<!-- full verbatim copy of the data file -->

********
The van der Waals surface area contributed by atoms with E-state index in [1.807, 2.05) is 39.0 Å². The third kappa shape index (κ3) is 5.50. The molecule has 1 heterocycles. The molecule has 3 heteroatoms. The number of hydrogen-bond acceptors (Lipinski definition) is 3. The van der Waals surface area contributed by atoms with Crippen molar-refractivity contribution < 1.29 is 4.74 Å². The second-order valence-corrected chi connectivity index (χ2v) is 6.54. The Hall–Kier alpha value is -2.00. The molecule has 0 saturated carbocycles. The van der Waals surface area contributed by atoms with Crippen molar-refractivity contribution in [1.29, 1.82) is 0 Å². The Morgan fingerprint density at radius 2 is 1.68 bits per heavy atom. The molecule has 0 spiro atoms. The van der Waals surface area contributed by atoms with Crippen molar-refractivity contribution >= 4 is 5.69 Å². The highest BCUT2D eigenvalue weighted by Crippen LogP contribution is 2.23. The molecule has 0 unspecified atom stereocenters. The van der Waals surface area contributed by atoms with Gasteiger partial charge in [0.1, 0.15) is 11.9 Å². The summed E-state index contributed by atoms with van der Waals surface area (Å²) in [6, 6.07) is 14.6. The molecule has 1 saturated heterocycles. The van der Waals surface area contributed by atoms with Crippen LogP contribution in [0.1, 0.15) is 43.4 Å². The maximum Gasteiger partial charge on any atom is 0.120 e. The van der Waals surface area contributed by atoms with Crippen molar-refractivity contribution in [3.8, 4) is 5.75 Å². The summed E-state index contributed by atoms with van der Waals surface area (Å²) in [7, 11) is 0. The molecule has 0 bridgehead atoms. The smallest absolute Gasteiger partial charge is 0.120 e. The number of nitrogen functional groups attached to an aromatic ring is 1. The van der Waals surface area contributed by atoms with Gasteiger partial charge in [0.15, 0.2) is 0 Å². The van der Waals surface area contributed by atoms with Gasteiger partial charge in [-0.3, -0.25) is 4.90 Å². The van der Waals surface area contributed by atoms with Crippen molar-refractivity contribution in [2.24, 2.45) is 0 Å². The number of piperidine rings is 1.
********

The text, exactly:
The van der Waals surface area contributed by atoms with E-state index in [1.807, 2.05) is 39.0 Å². The third kappa shape index (κ3) is 5.50. The molecule has 1 heterocycles. The molecule has 3 heteroatoms. The number of hydrogen-bond acceptors (Lipinski definition) is 3. The van der Waals surface area contributed by atoms with Crippen molar-refractivity contribution < 1.29 is 4.74 Å². The second-order valence-corrected chi connectivity index (χ2v) is 6.54. The Hall–Kier alpha value is -2.00. The molecule has 0 saturated carbocycles. The van der Waals surface area contributed by atoms with Crippen molar-refractivity contribution in [1.29, 1.82) is 0 Å². The Morgan fingerprint density at radius 2 is 1.68 bits per heavy atom. The molecule has 0 spiro atoms. The van der Waals surface area contributed by atoms with Crippen molar-refractivity contribution >= 4 is 5.69 Å². The highest BCUT2D eigenvalue weighted by Crippen LogP contribution is 2.23. The molecule has 0 unspecified atom stereocenters. The van der Waals surface area contributed by atoms with Gasteiger partial charge in [0.1, 0.15) is 11.9 Å². The summed E-state index contributed by atoms with van der Waals surface area (Å²) in [6, 6.07) is 14.6. The molecule has 1 saturated heterocycles. The van der Waals surface area contributed by atoms with Crippen LogP contribution in [0.1, 0.15) is 43.4 Å². The maximum Gasteiger partial charge on any atom is 0.120 e. The van der Waals surface area contributed by atoms with Crippen molar-refractivity contribution in [3.8, 4) is 5.75 Å². The summed E-state index contributed by atoms with van der Waals surface area (Å²) in [7, 11) is 0. The molecule has 0 bridgehead atoms. The smallest absolute Gasteiger partial charge is 0.120 e. The number of nitrogen functional groups attached to an aromatic ring is 1. The van der Waals surface area contributed by atoms with Gasteiger partial charge in [0.15, 0.2) is 0 Å². The van der Waals surface area contributed by atoms with Gasteiger partial charge in [-0.3, -0.25) is 4.90 Å². The van der Waals surface area contributed by atoms with Crippen molar-refractivity contribution in [2.24, 2.45) is 0 Å². The number of piperidine rings is 1.